With the rising deployment of digital solutions and computing applications in the modern world, the demand for designing and developing a rigid-flex board has also increased. When it comes to industrial design, rigidity is one of the most important attributes that designers need to consider. It can be especially challenging for designers who are working with flexible products and materials. With the expansion of flexible manufacturing processes and materials into the industry, designers no longer have a choice when it comes to creating products that require flexible manufacturing methods. Here are some of the best practices for designing rigid-flex boards.
Equip your workforce with IPC Certification
To design a rigid-flex board, you must consider the manufacturing processes the finished product will go through, the material properties of the rigid and flexible parts of your design, and how these factors will affect each other when they are assembled. There are many aspects of rigid-flex design that can be difficult to understand but having an IPC Certification helps you learn the fundamentals and industry standards, as well as give you the tools to succeed. Find a provider that offers on-site IPC Training so you and your team can get hands-on experience with rigid-flex design and manufacturing techniques.
Keep bend lines clear
The first step in designing a rigid-flex board is determining how much flexibility you want your finished product to have. Two main factors determine how much flexibility you should consider for your design: strength and bend resistance. The rigid part must be able to withstand the stresses placed on it. It is best to leave at least ½ mm clearance between any components and adjacent vias to avoid material stress from frequent bending.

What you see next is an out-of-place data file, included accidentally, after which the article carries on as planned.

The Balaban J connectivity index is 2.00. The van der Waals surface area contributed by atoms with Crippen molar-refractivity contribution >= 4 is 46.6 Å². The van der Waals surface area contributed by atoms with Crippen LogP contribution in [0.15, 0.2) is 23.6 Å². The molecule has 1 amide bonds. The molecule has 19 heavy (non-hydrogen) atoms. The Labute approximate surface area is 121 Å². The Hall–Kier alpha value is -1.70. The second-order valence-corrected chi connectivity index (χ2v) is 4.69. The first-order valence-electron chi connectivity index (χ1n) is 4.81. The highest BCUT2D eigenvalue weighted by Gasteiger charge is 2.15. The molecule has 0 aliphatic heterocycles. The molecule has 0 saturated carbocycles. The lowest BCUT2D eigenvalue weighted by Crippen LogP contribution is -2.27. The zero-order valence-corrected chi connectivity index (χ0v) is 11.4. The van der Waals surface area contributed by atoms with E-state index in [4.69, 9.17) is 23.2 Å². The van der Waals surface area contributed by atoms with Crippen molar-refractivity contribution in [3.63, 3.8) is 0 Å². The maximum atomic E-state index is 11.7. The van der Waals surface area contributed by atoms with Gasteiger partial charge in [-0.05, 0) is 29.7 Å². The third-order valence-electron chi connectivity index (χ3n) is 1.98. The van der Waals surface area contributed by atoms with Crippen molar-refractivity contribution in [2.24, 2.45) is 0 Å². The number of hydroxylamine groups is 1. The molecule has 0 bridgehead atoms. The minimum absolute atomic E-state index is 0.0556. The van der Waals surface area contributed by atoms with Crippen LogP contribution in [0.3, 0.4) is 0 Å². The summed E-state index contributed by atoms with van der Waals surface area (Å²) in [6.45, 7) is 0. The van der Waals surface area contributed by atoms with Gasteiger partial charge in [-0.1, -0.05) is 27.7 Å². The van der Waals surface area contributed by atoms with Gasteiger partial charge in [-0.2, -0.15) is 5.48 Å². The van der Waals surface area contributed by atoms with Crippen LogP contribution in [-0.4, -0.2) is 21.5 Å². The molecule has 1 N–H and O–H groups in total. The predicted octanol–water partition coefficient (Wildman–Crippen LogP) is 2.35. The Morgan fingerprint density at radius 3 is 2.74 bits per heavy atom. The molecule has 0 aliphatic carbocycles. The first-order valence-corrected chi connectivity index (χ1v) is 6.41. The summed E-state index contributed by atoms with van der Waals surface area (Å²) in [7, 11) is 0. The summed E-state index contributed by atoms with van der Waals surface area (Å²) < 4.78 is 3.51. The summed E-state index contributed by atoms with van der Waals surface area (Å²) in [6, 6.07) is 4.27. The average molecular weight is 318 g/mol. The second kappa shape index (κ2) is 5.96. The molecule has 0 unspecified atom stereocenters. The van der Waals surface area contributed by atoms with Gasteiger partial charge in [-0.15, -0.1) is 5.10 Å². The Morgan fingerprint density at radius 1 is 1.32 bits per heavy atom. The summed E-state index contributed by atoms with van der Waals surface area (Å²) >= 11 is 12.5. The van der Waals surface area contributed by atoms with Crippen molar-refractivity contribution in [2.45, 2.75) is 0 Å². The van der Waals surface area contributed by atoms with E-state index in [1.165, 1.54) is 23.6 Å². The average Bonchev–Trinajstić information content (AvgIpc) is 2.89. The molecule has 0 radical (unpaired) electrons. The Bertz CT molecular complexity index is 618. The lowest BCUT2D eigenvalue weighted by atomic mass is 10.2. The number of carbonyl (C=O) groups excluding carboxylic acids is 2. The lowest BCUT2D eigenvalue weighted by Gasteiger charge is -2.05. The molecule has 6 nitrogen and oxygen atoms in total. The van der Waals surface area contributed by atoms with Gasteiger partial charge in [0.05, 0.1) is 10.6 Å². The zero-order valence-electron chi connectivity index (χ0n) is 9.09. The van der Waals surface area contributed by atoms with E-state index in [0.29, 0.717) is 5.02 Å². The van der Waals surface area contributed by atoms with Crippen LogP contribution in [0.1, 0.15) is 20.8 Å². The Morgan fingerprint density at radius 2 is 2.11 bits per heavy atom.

Decrease the stress points
To avoid damage to the board and components, it is important to decrease stress points. You can do this by leaving space between components and routing traces in a way that they do not cross over each other multiple times. Distribute stress evenly through the design by keeping bend lines clear and avoiding sharp bends.
Communicate with the fabricator
Working with an experienced fabricator is the best way to ensure your design is properly implemented. When designing the rigid part of the board, it is important to communicate with the fabricator to ensure proper design. The fabricator will need to know if any special requirements must be met. For instance, they can offer helpful feedback regarding bend requirements, stiffness, material, and more.
No matter what kind of rigid-flex product you have in mind, designing it with the right manufacturing techniques and material properties is the key to ensuring the product can have its desired design attributes maintained throughout the finished product’s life cycle.
These are just some of the best practices that can help ensure both design and manufacturing intent is achieved. If you want your workforce to be able to meet the demand of designing rigid-flex boards, make sure to find an on-site IPC Training provider that can teach your team about the best practices for designing rigid-flex boards.